• Flooring/matting: Compliant floors or matting provide a softer, shock-absorbing surface that may prevent or minimize risk of injury from a fall. Floor matting is relatively cost effective, portable, and easily cleaned. Mats with beveled edges and luminescent strips may offer increased safety to both patients/clients and staff/caregivers. Floor matting should be in place when a patient is unattended (such as at night) and rolled up during direct patient care.
  • Hip protectors: These garments, available as slip-on briefs or pants, have special padding at the lateral hip areas, which can provide cushioning at areas vulnerable to injury and/or fracture from a fall. Designed for use by one patient only, hip protectors are washable, relatively inexpensive, and may be indicated particularly for frail patients or those with low bone density or degenerative bone diseases.
  • Helmets/protective caps: These protect the head from falls-related impact and may be solid-shell, vented foam, or protective impact polymer. Particularly useful in patients at risk for head bleeds; should be a serious consideration in patients receiving anticoagulants or who have liver disease, elevated partial thromboplastin times, or low platelet counts.
  • Low-low beds: Specialized beds that keep the patient positioned as low to the ground as possible in order to mitigate risk of injury in the event of a fall from bed. May be rented or purchased from a medical supply company. Require staff/caregiver training to use effectively, particularly regarding appropriate transfer techniques. Low surface may make it difficult for patients with muscle weakness (particularly in the quadriceps) to transfer out of this type of bed; may not be appropriate for all patients and/or settings.
    (Hester, 2015)


Once common in clinical settings, the use of restraints is now deemed controversial and a measure of absolute last resort for the prevention of patient/resident falls. According to the American Medical Association Code of Ethics, a patient should never be restrained for convenience, as a punitive measure, or without a physician’s specific order (except in rare emergency cases). Additionally, a physician who deems restraint to be the only alternative should seek informed consent of a patient or surrogate, as well as explain the following:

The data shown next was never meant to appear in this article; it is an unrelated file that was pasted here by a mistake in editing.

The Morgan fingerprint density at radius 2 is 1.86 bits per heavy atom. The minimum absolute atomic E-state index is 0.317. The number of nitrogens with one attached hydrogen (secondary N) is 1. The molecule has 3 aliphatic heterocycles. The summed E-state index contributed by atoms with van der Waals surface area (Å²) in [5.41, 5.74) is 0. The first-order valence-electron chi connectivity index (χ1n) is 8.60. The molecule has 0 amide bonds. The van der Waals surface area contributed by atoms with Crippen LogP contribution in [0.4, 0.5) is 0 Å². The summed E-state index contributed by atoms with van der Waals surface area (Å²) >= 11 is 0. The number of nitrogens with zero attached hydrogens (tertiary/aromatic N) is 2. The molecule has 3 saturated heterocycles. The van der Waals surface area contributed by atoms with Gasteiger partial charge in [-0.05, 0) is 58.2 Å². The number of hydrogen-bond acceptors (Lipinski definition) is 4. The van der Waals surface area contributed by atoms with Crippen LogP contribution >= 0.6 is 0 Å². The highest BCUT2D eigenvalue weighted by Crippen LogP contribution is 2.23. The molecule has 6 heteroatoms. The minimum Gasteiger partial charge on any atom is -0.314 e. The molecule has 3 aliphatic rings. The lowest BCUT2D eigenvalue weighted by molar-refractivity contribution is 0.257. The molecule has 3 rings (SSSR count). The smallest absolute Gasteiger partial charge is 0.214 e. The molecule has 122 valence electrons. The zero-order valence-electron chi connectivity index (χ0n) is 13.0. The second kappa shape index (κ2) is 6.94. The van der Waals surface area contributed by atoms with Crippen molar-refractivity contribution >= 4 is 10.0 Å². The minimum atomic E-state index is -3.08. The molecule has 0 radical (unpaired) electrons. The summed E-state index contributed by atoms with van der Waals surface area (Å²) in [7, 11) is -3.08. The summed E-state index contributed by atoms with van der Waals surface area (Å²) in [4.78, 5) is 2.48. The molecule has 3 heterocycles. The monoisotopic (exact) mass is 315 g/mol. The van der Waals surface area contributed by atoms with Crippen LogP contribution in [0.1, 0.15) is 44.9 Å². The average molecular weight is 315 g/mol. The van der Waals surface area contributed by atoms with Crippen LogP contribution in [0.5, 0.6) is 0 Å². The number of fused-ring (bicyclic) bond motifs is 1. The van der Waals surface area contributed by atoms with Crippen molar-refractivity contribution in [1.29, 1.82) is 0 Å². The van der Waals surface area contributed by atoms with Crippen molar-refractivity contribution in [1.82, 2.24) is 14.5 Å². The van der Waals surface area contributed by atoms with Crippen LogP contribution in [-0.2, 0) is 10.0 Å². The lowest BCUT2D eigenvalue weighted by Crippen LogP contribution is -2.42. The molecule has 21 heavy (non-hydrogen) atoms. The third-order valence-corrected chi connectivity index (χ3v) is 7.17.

• Why restraint is being recommended
  • What type of restraint will be used
  • Length of time for which restraint is intended to be used

It is imperative that the need for restraint be regularly reassessed and updated in the patient’s medical record (AMA, 2020).

A restraint is defined by the Centers for Medicare and Medicaid Services as “any manual method, physical or mechanical device, material, or equipment attached to or adjacent to the resident’s body that the individual cannot remove easily which restricts freedom of movement or normal access to one’s body” (He et al., 2013). Examples of physical restraints utilized for fall prevention include:

  • Mittens
  • Vests
  • Belts
  • Geriatric chairs
  • Bedrails

Ms. Lupe Morales, an active 75-year-old woman, was walking briskly across the grocery store parking lot when she tripped over a curb, lost her balance, and fell onto her left side. Bystanders called EMS, and Ms. Morales was transported to nearest emergency department (ED) with presenting complaint of severe (L)-hip pain. She was examined by the ED physician, who ordered X-rays that showed a femoral fracture requiring surgical intervention, and Ms. Morales subsequently underwent an open-reduction internal fixation (ORIF) procedure and was eventually cleared to perform functional mobility with weight bearing as tolerated (WBAT), with appropriate assistance and instruction from clinical staff.

During the acute-care phase of her recovery, clinicians from multiple disciplines were involved in Ms. Morales’ postsurgical care, early-stage rehabilitation, patient education, and discharge planning. Her primary care nurse played a key role in helping to coordinate the interdisciplinary team’s interventions both pre- and post surgery and monitored Ms. Morales’s pain level and medication needs throughout her hospitalization and early-stage rehabilitation. As Ms. Morales was considered to have an increased risk of falling—both because of her postoperative status and because of her initial injury mechanism—her primary care nurses ensured that all inpatient floor staff were aware of Ms. Morales’s fall precautions, made sure that her call button was always within reach, and reminded Ms. Morales not to attempt to get out of bed without assistance.